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The Importance of Avoiding Assumptions in Sales

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  • 0:05 Assumptions
  • 0:28 Honesty and the Sales…
  • 1:27 False Assumptions
  • 4:50 Lesson Summary
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Lesson Transcript
Instructor: Artem Cheprasov
This lesson goes over the concepts of assumptions and false assumptions and how they apply to sales. You'll learn about numerous false assumptions some sales professionals make.

Assumptions

An assumption is something we take for granted. But how many times in your life did your assumptions turn out to be wrong? Most likely more than a handful of times. So it's pretty self-explanatory that doing your best to avoid assumptions in sales is many times an asset as opposed to a detriment.

We're going to explore why in this lesson.

Honesty and the Sales Professional

We'll start with exploring assumptions from a customer's end and how that relates to honesty as part and parcel of a sales professional working his or her magic.

You've surely heard stories of sales pros who were gleeful about the fact that they managed to pull one over a client and score a big sale. Maybe they sold some appliances, labeled as new, which were actually about to break down. This may be a stretch of an example, but it helps illustrate an important point nonetheless.

How did those sales professionals achieve such a sale? They probably lied. Their dishonesty led to the customer's assuming that what she was in fact paying for was new. Her assumption turned out to be wrong. And her judgment of the sales professionals' character as well as the company they represent and the product they sell almost certainly dropped to rock bottom. That client won't be coming back, and she'll make sure everyone else knows about it as well.

False Assumptions

Now let's turn to the other side. Assumptions sales professionals make that can be wrong are known as false assumptions. We'll go over how false assumptions made by sales professionals can impact them or their customers.

Let's follow Sally the saleswoman around for a bit to see what false assumptions she makes and how she corrects them.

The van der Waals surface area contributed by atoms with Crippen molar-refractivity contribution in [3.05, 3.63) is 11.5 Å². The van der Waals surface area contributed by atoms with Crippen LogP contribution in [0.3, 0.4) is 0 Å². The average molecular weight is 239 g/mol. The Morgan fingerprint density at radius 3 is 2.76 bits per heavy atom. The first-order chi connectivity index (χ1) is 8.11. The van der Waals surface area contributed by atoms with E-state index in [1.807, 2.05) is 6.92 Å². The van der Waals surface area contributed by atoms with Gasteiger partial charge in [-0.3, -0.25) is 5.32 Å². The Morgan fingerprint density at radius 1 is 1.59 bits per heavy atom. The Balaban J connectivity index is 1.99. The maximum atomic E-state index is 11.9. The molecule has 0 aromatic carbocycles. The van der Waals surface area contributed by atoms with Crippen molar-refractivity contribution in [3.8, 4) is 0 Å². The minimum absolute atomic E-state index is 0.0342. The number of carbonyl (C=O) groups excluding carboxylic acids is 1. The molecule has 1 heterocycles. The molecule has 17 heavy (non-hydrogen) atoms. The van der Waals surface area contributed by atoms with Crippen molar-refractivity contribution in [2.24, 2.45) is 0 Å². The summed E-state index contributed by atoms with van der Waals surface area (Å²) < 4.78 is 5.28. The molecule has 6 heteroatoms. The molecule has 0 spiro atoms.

Sally's first customer of the day is a businessman who is looking for a solution to his problem. Initially, Sally falsely assumes that the businessman's problems are easy to fix. First, she could be flat out wrong and her company may have no solution for the businessman. Second, even if the problems are relatively simple to Sally's mind, they are certainly not to the businessman. The best thing Sally can do is empathize with her client and show the client in a step-wise fashion that she understands what is going on and that the product she is selling can address his concerns.

The businessman appreciates Sally taking the time to understand and provide solutions for his concerns. Sally makes another false assumption: that the customer will instantly buy her company's product instead of her competitor's because he clearly understands the difference between the two. The problem is that it's hard for customers to differentiate between similar business products from competitors. So Sally shouldn't assume that the businessman understands the fine differences between her company's product and that of a competitor's. Instead, she should clearly explain to the businessman what he's going to get and how it's different and much better than a competitor's product.

Thanks to that, the businessman can now better appreciate why Sally's product is better. However, he eventually decides not to buy the product Sally is selling. Sally makes another false assumption. She assumes that she lost a potential customer because the price was too high. In fact, the price itself is rarely a deciding factor. Instead, it's the customer's appreciation of the value he gets for the cost of the product. So next time, Sally should ensure she explains exactly how much time, money, and stress the customer will save thanks to her company's product or how much will be gained in terms of better customer service.

Other false assumptions in sales include assuming everyone knows your company. The reality: many potential clients don't search for a company or solution online right away. They might ask someone they know for a recommendation and avoid the hassle of finding someone themselves.

Another false assumption is thinking that current clients aren't interested in other products the company has. The reality: Clients may not take the time to find out what other products you have and if they need them. You should evaluate their needs and suggest the products yourself.

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